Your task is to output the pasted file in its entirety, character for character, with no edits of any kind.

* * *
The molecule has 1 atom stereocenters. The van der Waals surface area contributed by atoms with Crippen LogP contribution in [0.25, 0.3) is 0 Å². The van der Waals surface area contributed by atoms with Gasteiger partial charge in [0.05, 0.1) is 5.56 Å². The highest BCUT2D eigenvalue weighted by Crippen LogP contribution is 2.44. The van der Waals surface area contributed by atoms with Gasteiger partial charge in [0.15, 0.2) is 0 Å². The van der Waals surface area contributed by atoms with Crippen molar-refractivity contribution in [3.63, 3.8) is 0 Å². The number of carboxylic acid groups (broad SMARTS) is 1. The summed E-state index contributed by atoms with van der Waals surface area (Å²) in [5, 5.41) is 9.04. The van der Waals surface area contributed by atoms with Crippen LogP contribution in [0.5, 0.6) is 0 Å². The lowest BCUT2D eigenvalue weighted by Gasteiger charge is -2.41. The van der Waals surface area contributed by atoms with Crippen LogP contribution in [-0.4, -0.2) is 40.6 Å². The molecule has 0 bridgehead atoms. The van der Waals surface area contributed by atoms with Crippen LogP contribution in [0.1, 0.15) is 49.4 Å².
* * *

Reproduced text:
The molecule has 1 atom stereocenters. The van der Waals surface area contributed by atoms with Crippen LogP contribution in [0.25, 0.3) is 0 Å². The van der Waals surface area contributed by atoms with Gasteiger partial charge in [0.05, 0.1) is 5.56 Å². The highest BCUT2D eigenvalue weighted by Crippen LogP contribution is 2.44. The van der Waals surface area contributed by atoms with Gasteiger partial charge in [0.15, 0.2) is 0 Å². The van der Waals surface area contributed by atoms with Crippen molar-refractivity contribution in [3.63, 3.8) is 0 Å². The number of carboxylic acid groups (broad SMARTS) is 1. The summed E-state index contributed by atoms with van der Waals surface area (Å²) in [5, 5.41) is 9.04. The van der Waals surface area contributed by atoms with Crippen LogP contribution in [0.5, 0.6) is 0 Å². The lowest BCUT2D eigenvalue weighted by Gasteiger charge is -2.41. The van der Waals surface area contributed by atoms with Crippen LogP contribution in [-0.4, -0.2) is 40.6 Å². The molecule has 0 bridgehead atoms. The van der Waals surface area contributed by atoms with Crippen LogP contribution in [0.1, 0.15) is 49.4 Å².